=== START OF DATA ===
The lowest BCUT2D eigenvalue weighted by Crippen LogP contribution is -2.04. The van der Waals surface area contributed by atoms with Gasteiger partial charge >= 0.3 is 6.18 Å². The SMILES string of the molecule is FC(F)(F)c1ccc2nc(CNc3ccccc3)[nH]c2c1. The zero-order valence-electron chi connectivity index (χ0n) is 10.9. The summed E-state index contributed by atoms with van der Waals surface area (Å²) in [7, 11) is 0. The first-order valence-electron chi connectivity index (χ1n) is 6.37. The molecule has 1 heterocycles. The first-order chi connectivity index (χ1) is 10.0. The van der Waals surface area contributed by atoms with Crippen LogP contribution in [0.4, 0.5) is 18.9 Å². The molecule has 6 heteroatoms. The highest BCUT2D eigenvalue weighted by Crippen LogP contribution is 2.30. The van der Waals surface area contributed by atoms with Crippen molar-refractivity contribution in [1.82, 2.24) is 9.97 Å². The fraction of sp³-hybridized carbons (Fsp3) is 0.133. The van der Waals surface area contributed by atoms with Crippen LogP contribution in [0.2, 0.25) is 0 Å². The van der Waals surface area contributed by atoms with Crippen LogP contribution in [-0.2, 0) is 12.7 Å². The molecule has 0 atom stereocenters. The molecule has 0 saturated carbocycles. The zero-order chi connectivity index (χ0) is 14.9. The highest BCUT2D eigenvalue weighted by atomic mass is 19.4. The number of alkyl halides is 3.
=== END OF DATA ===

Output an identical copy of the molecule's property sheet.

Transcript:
The lowest BCUT2D eigenvalue weighted by Crippen LogP contribution is -2.04. The van der Waals surface area contributed by atoms with Gasteiger partial charge >= 0.3 is 6.18 Å². The SMILES string of the molecule is FC(F)(F)c1ccc2nc(CNc3ccccc3)[nH]c2c1. The zero-order valence-electron chi connectivity index (χ0n) is 10.9. The summed E-state index contributed by atoms with van der Waals surface area (Å²) in [7, 11) is 0. The first-order valence-electron chi connectivity index (χ1n) is 6.37. The molecule has 1 heterocycles. The first-order chi connectivity index (χ1) is 10.0. The van der Waals surface area contributed by atoms with Crippen LogP contribution in [0.4, 0.5) is 18.9 Å². The molecule has 6 heteroatoms. The highest BCUT2D eigenvalue weighted by Crippen LogP contribution is 2.30. The van der Waals surface area contributed by atoms with Crippen molar-refractivity contribution in [1.82, 2.24) is 9.97 Å². The fraction of sp³-hybridized carbons (Fsp3) is 0.133. The van der Waals surface area contributed by atoms with Crippen LogP contribution in [0.2, 0.25) is 0 Å². The van der Waals surface area contributed by atoms with Crippen LogP contribution in [-0.2, 0) is 12.7 Å². The molecule has 0 atom stereocenters. The molecule has 0 saturated carbocycles. The zero-order chi connectivity index (χ0) is 14.9. The highest BCUT2D eigenvalue weighted by atomic mass is 19.4. The number of alkyl halides is 3.